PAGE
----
IPL as a burden

Manfred Schmid mschmid at intradat.com
Tue Jan 16 17:54:22 UTC 2001

> I'm sorry, I was thinking that you were talking about using an open
> source license, and then claiming license fees on top of that.  Now I
> understand that you were just continuing your claim that requiring
> license fees was compatible with open source.  That's interesting; I
> don't see a clear statement in the OSD that recipients of a program be
> permitted to run it.
> Nevertheless, if the recipient of an open source program can not run
> it without an additional license, where the license itself is the only
> obstacle (that is, no other software is required, just the license
> itself), I feel certain that that program is not actually open source.

It is indeed interesting that GPL does not address the matter ofrunning
a GPLed program. From a legal standpoint it might be interesting, if the
OSD is an inegral part of GPL or not. From a non-legal standpoint I
would argue that OSD #7 covers that matter.

Still I do not see IPL being incompliant with the OSDs. we explicitely
address the matter of running an IPLed program and state that license
fees may apply.

We do not feel that the license is an obstacle. Free Software mens free
speach, not free beer (adopted from gnu.org)
All you will have to do is pay the price asked for, if applicable.

> If I want to run your program on several different computers, then
> removing the license information is clearly an improvement for me.
> With open source programs, you don't get to define what an improvement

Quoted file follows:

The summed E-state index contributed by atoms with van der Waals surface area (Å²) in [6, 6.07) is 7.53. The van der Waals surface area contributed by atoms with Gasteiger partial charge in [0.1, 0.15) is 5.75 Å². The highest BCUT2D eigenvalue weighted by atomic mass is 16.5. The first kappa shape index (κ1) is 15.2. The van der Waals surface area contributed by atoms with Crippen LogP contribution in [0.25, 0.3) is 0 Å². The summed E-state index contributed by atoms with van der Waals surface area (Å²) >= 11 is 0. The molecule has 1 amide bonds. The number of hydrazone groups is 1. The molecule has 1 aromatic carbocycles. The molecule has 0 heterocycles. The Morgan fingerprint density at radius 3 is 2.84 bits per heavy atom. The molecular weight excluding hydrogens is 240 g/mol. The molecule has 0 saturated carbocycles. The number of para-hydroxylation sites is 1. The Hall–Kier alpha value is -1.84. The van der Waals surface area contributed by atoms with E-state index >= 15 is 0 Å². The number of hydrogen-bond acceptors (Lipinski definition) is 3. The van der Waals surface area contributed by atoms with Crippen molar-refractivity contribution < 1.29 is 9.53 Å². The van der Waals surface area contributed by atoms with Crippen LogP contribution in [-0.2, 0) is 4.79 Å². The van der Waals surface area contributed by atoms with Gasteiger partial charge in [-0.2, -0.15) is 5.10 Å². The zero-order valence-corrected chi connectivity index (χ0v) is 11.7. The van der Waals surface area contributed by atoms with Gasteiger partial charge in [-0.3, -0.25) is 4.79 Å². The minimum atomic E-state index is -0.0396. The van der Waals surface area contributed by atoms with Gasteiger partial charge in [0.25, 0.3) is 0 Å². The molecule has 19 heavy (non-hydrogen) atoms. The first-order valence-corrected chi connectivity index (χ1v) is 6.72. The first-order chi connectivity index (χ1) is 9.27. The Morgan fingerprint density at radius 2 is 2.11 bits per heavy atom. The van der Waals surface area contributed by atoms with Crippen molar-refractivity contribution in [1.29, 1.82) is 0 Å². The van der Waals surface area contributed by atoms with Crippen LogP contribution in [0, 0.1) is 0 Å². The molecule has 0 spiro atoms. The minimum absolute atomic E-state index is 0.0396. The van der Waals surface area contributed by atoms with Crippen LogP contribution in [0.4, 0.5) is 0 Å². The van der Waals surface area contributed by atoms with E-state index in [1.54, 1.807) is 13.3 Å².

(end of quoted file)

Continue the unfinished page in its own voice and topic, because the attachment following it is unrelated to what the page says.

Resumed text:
> is.  I do.

You do have to stick to the license terms and the definition of an
improvement is not totally up to you. 

Lets take great GPLed software and try to illegally ask for license
fees. The easiest "improvement" would be to take out any copyright
notice and licensing information (or change it). You are not allowed to
do this, and there is a good reason for that.

Again, we think the matter is not free beer but free speach. If you
would like to run IPLed software on several different computers, the
price may be higher, but we do not put any license matters in your way.

> > - May we charge license fees for an Open Source Product?
> Yes, you may, but you may not require them.  If you do not permit
> people to run the program without a license, then the program is not
> open source.

We do allow people to run IPLed software without a separate license and
this is how I understand OSD #7. After all, my lawyers would probaly
tell me that you always have to have some licensing scheme, be it
expilicitely or implicitely.

> > We do not want to start any religious wars or piss somebody off. We only
> > want to take commercial Open Source Development one step further.
> That one step is taking you out of the realm of open source.

I still do not understand why that should be the case.

> > We honestly think that the combination IPL / Developer Program takes the
> > spirit of the the Open Source Movement and adds an economic model, that
> > is easy to understand.
> It's easy to understand.  It just isn't open source.  Call it
> something else.
We hope, that it is easy to understand because it has to be. To our
employees, our customers, our investors and to anybody who would like to
participate. Easy structures are transparent and the easier, the better. 

> I want to stress that I am not saying that you should not use the
> license.  I am saying that you should not call this license ``open
> source.''

Besides being able to "officially" call it Open Source and get the
license approved, we think it is a good step to open the source and make
it publicly available. We have thought a lot about it and feel it is the
best for all the parties involved.

Still we would like to get approval.


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